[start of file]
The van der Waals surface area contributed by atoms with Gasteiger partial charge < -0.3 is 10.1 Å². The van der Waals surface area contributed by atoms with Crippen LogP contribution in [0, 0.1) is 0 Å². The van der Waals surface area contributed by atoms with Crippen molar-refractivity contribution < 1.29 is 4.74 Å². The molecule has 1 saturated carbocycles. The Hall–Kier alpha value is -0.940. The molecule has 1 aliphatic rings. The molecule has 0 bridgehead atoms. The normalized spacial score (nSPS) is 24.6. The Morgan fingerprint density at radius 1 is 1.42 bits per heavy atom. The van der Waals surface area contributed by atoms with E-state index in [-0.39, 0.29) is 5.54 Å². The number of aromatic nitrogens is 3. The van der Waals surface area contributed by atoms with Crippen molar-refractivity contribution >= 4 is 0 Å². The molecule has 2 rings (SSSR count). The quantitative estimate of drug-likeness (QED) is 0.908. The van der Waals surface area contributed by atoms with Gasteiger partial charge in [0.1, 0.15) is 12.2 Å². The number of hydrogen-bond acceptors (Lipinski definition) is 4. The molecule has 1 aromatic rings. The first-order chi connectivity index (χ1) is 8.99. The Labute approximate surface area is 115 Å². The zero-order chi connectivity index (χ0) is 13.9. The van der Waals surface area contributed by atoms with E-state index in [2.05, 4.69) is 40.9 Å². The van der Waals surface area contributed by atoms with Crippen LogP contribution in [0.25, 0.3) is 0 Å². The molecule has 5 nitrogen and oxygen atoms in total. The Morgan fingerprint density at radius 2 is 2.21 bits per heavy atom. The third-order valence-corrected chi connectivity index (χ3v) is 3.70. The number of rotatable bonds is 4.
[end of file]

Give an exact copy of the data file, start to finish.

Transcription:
The van der Waals surface area contributed by atoms with Gasteiger partial charge < -0.3 is 10.1 Å². The van der Waals surface area contributed by atoms with Crippen LogP contribution in [0, 0.1) is 0 Å². The van der Waals surface area contributed by atoms with Crippen molar-refractivity contribution < 1.29 is 4.74 Å². The molecule has 1 saturated carbocycles. The Hall–Kier alpha value is -0.940. The molecule has 1 aliphatic rings. The molecule has 0 bridgehead atoms. The normalized spacial score (nSPS) is 24.6. The Morgan fingerprint density at radius 1 is 1.42 bits per heavy atom. The van der Waals surface area contributed by atoms with E-state index in [-0.39, 0.29) is 5.54 Å². The number of aromatic nitrogens is 3. The van der Waals surface area contributed by atoms with Crippen molar-refractivity contribution >= 4 is 0 Å². The molecule has 2 rings (SSSR count). The quantitative estimate of drug-likeness (QED) is 0.908. The van der Waals surface area contributed by atoms with Gasteiger partial charge in [0.1, 0.15) is 12.2 Å². The number of hydrogen-bond acceptors (Lipinski definition) is 4. The molecule has 1 aromatic rings. The first-order chi connectivity index (χ1) is 8.99. The Labute approximate surface area is 115 Å². The zero-order chi connectivity index (χ0) is 13.9. The van der Waals surface area contributed by atoms with E-state index in [2.05, 4.69) is 40.9 Å². The van der Waals surface area contributed by atoms with Crippen LogP contribution in [0.25, 0.3) is 0 Å². The molecule has 5 nitrogen and oxygen atoms in total. The Morgan fingerprint density at radius 2 is 2.21 bits per heavy atom. The third-order valence-corrected chi connectivity index (χ3v) is 3.70. The number of rotatable bonds is 4.